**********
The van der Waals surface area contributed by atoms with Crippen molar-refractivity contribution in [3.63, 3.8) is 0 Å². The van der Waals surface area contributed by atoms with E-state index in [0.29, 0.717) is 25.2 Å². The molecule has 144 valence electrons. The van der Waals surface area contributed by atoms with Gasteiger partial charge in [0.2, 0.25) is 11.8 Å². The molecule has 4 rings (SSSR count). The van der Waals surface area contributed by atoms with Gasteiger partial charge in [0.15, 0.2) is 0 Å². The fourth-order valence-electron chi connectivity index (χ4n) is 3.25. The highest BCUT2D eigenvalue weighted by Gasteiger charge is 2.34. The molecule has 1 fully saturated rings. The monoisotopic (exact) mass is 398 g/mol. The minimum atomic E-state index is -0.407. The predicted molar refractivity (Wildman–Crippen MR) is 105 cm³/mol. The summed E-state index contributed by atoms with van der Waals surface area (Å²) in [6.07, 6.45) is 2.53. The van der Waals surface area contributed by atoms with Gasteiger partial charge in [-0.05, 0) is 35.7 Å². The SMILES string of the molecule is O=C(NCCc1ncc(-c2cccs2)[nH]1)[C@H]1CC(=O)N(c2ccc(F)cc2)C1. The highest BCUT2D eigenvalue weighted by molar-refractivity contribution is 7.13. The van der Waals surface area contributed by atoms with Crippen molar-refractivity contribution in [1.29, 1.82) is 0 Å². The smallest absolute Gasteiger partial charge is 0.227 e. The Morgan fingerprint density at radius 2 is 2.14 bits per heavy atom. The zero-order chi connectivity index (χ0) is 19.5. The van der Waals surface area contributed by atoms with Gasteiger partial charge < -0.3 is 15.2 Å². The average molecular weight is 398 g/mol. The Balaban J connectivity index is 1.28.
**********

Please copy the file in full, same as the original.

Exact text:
The van der Waals surface area contributed by atoms with Crippen molar-refractivity contribution in [3.63, 3.8) is 0 Å². The van der Waals surface area contributed by atoms with E-state index in [0.29, 0.717) is 25.2 Å². The molecule has 144 valence electrons. The van der Waals surface area contributed by atoms with Gasteiger partial charge in [0.2, 0.25) is 11.8 Å². The molecule has 4 rings (SSSR count). The van der Waals surface area contributed by atoms with Gasteiger partial charge in [0.15, 0.2) is 0 Å². The fourth-order valence-electron chi connectivity index (χ4n) is 3.25. The highest BCUT2D eigenvalue weighted by Gasteiger charge is 2.34. The molecule has 1 fully saturated rings. The monoisotopic (exact) mass is 398 g/mol. The minimum atomic E-state index is -0.407. The predicted molar refractivity (Wildman–Crippen MR) is 105 cm³/mol. The summed E-state index contributed by atoms with van der Waals surface area (Å²) in [6.07, 6.45) is 2.53. The van der Waals surface area contributed by atoms with Gasteiger partial charge in [-0.05, 0) is 35.7 Å². The SMILES string of the molecule is O=C(NCCc1ncc(-c2cccs2)[nH]1)[C@H]1CC(=O)N(c2ccc(F)cc2)C1. The highest BCUT2D eigenvalue weighted by molar-refractivity contribution is 7.13. The van der Waals surface area contributed by atoms with Crippen molar-refractivity contribution in [1.29, 1.82) is 0 Å². The smallest absolute Gasteiger partial charge is 0.227 e. The Morgan fingerprint density at radius 2 is 2.14 bits per heavy atom. The zero-order chi connectivity index (χ0) is 19.5. The van der Waals surface area contributed by atoms with Gasteiger partial charge < -0.3 is 15.2 Å². The average molecular weight is 398 g/mol. The Balaban J connectivity index is 1.28.